Recently, the Washington Post ran an article in its Health & Science section concerning the need for patient advocates in the hospital. The article not only argued why such an advocate is necessary in a hospital setting but provided helpful tips on how to practice advocacy. Here are some of the things any advocate could do for a hospitalized loved one:
●Falls. Make sure the staff are aware when a patient is at risk of falling, and have the patient evaluated if you are concerned. Falls are a leading cause of hospital injuries.
●Infections. Don’t be shy about asking health-care providers if they have washed their hands or asking them to do it again in front of you.
●Literacy. Read any forms the patient is asked to sign. (He or she may be unable to absorb the information completely.)
●Medication. Doctors and hospital staff members should always explain to the patient which drugs they are being given. Ideally, medication should be in the original wrapper. Medication errors injure 1.5 million people each year.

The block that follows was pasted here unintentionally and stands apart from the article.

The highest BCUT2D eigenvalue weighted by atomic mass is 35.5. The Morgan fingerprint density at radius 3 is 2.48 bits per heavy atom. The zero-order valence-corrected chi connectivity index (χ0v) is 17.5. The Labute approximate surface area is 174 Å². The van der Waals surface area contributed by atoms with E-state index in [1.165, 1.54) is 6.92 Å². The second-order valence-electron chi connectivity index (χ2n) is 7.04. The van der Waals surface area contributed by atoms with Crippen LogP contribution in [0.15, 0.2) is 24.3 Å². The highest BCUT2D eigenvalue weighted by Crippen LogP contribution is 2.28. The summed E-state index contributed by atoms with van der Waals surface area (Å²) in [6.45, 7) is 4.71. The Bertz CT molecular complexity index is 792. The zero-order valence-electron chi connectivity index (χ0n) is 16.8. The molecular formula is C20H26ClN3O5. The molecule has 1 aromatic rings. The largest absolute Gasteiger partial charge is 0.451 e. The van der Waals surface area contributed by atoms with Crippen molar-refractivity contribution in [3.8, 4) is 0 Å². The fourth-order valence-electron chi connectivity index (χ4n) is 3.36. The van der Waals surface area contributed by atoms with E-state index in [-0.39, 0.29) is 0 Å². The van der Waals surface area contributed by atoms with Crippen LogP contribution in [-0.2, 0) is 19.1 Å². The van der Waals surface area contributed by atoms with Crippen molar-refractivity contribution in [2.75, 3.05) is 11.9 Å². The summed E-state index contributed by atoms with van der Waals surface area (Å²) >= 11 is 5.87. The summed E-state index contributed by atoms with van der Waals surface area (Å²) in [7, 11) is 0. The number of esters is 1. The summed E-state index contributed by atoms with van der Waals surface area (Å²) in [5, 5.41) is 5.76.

●Surgery. Before an operation, make sure the site of surgery is marked and verified by the doctor. The advocate can and probably should be present when this is done. There are still 40 cases every week of surgeries done on the wrong body part. If the patient has not been given antibiotics, ask if there is a reason; taking antibiotics preventively before surgery has been shown to reduce infection risk. Also, make sure the patient has a warm blanket before and after surgery, since staying warm also reduces infection risk.
The article concludes by reminding potential advocates that it's important to be pro-active. If you believe there's a problem that's not being addressed, speak up and make sure a staff member addresses the issue.
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